The skywatching and astronomy community Astronomers Without Borders will present a live webcast of the Venus transit as it appears from the Mount Wilson Observatory high above Southern California. The webcast will include interviews with experts, amateur astronomers, video tours of the observatory and a look at vintage telescopes. Astronomer Without Borders President Mike Simmons will host the event.
San Francisco’s Exploratorium science center will offer a live webcast of the 2012 transit of Venus beamed direction from the Mauna Loa Observatory on the big island of Hawaii. The webcast will behind at 22:00 UTC (3 p.m. PDT, 6 p.m. EDT) and include an audio commentary every 30 minutes during the program.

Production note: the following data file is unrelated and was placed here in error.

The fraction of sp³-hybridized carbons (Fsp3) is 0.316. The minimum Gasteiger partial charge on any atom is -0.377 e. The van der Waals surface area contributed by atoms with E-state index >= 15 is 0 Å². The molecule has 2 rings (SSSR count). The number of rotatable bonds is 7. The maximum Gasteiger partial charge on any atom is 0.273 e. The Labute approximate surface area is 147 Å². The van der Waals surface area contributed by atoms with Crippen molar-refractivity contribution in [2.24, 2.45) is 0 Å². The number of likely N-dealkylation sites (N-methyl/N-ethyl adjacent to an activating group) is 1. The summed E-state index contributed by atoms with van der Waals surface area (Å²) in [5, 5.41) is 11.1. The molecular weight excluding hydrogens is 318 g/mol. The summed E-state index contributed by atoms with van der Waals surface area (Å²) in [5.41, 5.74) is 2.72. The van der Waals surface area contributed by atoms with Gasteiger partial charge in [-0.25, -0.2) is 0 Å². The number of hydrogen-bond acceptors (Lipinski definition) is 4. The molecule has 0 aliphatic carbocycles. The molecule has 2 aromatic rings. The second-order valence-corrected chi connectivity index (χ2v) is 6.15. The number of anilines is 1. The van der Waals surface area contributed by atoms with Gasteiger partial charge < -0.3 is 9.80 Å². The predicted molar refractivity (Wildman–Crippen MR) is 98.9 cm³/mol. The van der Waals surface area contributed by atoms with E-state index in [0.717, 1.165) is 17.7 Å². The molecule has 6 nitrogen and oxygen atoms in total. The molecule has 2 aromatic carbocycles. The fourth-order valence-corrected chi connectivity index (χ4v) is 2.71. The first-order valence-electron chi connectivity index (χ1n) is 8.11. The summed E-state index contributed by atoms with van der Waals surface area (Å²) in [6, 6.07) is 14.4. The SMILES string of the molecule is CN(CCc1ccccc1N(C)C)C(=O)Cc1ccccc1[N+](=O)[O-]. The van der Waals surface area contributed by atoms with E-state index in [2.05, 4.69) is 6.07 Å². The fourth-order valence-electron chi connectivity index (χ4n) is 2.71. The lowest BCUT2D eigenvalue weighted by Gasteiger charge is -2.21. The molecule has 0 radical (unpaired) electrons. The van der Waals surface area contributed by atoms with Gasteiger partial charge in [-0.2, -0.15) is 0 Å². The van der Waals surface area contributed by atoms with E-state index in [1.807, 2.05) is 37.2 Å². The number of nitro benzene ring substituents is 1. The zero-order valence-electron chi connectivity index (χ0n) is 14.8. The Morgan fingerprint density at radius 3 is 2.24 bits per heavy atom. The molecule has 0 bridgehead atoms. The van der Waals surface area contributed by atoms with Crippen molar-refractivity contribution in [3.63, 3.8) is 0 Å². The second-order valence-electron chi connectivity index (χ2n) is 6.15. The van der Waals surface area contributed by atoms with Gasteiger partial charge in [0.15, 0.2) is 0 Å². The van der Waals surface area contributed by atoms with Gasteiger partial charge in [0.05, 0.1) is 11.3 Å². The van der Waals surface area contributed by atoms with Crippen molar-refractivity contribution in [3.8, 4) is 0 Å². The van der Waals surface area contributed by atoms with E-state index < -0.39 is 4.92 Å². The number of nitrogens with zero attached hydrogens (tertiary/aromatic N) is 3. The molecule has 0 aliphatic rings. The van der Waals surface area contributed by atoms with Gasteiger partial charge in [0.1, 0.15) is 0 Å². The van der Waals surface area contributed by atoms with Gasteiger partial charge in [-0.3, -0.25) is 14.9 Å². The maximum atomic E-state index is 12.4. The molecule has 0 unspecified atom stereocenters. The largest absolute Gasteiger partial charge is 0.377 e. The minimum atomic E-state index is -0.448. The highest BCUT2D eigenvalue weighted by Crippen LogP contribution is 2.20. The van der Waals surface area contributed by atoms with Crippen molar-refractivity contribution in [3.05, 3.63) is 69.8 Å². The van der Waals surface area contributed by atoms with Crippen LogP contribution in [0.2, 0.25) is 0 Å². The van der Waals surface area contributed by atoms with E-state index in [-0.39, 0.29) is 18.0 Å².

The Coca-Cola Space Science Center at Columbus State University in Columbus, Ga., will offer a comprehensive webcast of the Venus transit from observation points in Australia, Mongolia, Utah and at home during the June 5 celestial display. The viewers will be able to see images from Alice Springs, Australia, Mongolia’s Gobi Desert and U.S. transit views from Bryce Canyon in Utah and Columbus, Ga. Photos of the skywatching gatherings and images from each site will also be available online.
The University of Arizona’s Mt. Lemmon SkyCenter in Tucson, Ariz., is expecting a sold out crowd during its special Transit of Venus reception on Tuesday. But Tucson skywatchers (and the rest of us , too) can experience the transit view from 2,791 meters (9,157 feet) up atop Mt. Lemmon vicariously via a webcast that begins at 20:00 UTC (1 p.m. PDT, 4 p.m. EDT).
Israel’s Bareket Observatory will offer live Venus transit images in a webcast on June 6 between 02:33 to 04:56 UTC (5:33 a.m. and 7:56 a.m. Israel local time, which corresponds to 10:33 p.m. EDT June 5 and 12:65 a.m. EDT June 6.